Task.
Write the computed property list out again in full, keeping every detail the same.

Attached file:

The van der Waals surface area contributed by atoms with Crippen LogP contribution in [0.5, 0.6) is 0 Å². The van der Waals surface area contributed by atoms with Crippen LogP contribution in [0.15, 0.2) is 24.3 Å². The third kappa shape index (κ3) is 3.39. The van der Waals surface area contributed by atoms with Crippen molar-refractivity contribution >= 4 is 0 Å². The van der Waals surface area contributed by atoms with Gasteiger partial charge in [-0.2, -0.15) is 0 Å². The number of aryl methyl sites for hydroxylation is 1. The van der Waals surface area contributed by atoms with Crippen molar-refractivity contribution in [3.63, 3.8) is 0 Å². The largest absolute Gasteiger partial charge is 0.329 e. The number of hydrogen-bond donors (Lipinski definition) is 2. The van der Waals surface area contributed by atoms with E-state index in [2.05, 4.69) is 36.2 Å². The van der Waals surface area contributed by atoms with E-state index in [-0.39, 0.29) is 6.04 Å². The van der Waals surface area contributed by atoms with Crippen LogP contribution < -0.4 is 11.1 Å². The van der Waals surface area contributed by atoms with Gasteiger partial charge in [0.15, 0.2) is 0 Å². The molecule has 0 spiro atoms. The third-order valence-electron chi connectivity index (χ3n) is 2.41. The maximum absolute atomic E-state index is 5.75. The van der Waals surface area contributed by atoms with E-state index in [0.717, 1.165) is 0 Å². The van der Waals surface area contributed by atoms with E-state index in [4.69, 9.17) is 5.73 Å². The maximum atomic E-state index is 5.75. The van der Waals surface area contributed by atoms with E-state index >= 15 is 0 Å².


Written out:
The van der Waals surface area contributed by atoms with Crippen LogP contribution in [0.5, 0.6) is 0 Å². The van der Waals surface area contributed by atoms with Crippen LogP contribution in [0.15, 0.2) is 24.3 Å². The third kappa shape index (κ3) is 3.39. The van der Waals surface area contributed by atoms with Crippen molar-refractivity contribution >= 4 is 0 Å². The van der Waals surface area contributed by atoms with Gasteiger partial charge in [-0.2, -0.15) is 0 Å². The number of aryl methyl sites for hydroxylation is 1. The van der Waals surface area contributed by atoms with Crippen molar-refractivity contribution in [3.63, 3.8) is 0 Å². The largest absolute Gasteiger partial charge is 0.329 e. The number of hydrogen-bond donors (Lipinski definition) is 2. The van der Waals surface area contributed by atoms with E-state index in [2.05, 4.69) is 36.2 Å². The van der Waals surface area contributed by atoms with E-state index in [-0.39, 0.29) is 6.04 Å². The van der Waals surface area contributed by atoms with Crippen LogP contribution < -0.4 is 11.1 Å². The van der Waals surface area contributed by atoms with Gasteiger partial charge in [0.15, 0.2) is 0 Å². The molecule has 0 spiro atoms. The third-order valence-electron chi connectivity index (χ3n) is 2.41. The maximum absolute atomic E-state index is 5.75. The van der Waals surface area contributed by atoms with E-state index in [0.717, 1.165) is 0 Å². The van der Waals surface area contributed by atoms with E-state index in [4.69, 9.17) is 5.73 Å². The maximum atomic E-state index is 5.75. The van der Waals surface area contributed by atoms with E-state index >= 15 is 0 Å².